Actions and Commitments

Call to Action # 18: Health (18-24)

Meet the people trying to improve Indigenous patients’ experiences

May 29, 2024
Anastassia Judas, Glenda Simon, Denise Ritias, Marie Douglas, and Faith Woodruff work on the cultural safety design team. Photo: GNWT

Anastassia Judas, Glenda Simon, Denise Ritias, Marie Douglas and Faith Woodruff work on a GNWT cultural safety design team. Photo: GNWT

NationTalk: Cabin Radio – Funding to address racism in Canadian healthcare is supporting research on Stanton Hospital’s Indigenous wellness program – a service some patients have never heard of.

Anastassia Judas, a senior Indigenous patient advocate at Yellowknife’s Stanton Territorial Hospital, says she’s excited to work on the research because of the potential it has to change the way Indigenous patients experience healthcare.

“As an Indigenous person growing up in the community of Yellowknife and the small community of Dettah, I often think of my grandmothers when they used to go to Stanton to access care and how uncomfortable they felt when they went there,” said Judas.

“I hope to see other grandmothers and grandfathers and people – my people, Indigenous people, Inuit people, Métis people – just feel comfortable and safe when they’re going to receive healthcare services. Everybody should be treated equally and we know that racism is in our healthcare system. We know that, we hear it.”

The research is a result of a project initiated by Healthcare Excellence Canada, a non-profit backed by federal funding that has established a cultural safety design collaborative.

Healthcare Excellence Canada says that means “a two-year quality improvement and patient safety initiative that brings together teams from across the country to develop and implement a project to address racism experienced by First Nations, Inuit and Métis in the health system and foster cultural safety.”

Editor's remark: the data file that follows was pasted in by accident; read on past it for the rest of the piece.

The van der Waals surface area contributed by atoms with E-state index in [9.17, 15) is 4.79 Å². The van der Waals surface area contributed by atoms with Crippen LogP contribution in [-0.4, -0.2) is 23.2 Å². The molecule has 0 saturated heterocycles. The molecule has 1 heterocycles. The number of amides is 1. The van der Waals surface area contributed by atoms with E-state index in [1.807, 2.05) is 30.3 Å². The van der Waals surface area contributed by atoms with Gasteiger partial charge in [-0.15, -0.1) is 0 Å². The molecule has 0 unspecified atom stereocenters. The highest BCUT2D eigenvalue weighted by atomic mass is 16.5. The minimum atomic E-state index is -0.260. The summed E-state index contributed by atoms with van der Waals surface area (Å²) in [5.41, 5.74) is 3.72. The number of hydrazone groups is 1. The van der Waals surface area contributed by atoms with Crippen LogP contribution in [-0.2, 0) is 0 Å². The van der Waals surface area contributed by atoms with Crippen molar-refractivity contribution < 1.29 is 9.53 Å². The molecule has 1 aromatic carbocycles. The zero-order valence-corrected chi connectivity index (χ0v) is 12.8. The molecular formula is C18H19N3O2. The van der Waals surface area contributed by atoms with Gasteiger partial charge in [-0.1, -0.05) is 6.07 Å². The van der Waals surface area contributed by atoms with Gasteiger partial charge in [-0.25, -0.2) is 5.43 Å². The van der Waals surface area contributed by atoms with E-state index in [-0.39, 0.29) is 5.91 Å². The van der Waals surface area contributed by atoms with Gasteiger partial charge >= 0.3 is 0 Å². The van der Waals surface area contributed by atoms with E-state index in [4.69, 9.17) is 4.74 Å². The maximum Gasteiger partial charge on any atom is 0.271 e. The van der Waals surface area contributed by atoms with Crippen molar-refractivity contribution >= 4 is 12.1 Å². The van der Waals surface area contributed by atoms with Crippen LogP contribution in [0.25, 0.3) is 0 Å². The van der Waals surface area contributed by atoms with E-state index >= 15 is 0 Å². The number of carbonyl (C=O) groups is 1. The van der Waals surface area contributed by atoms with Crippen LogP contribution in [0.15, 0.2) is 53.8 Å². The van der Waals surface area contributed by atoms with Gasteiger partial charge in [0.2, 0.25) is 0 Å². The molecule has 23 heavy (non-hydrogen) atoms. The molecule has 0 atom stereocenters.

In the NWT, a steering committee comprised of mostly Indigenous staff working in healthcare decided that collaborative’s work could best be targeted locally at Stanton’s Indigenous wellness program.

The overarching goal is “to address the racism that’s felt by our Indigenous patient clients and resident population,” said project manager Preet Dhillon.

Dhillon says the committee selected the Indigenous wellness program because its reform would have a widespread effect on patients from all 33 communities in the Northwest Territories.

Further, Judas says the program is not well-known among patients at the hospital.

The Indigenous wellness program offers services and supports to Indigenous patients receiving treatment at Stanton, including translation and communication help, access to traditional food and cultural programming.

“The work that they do is helpful to our Indigenous people, but there’s so much more they can be doing to help serve our Indigenous residents,” said Judas.

“We’ve also heard a lot of good things about the care they receive from the staff, the nurses, the physicians and the Indigenous wellness program. But I think there’s a lot of work to do to improve the care and experience for patients.”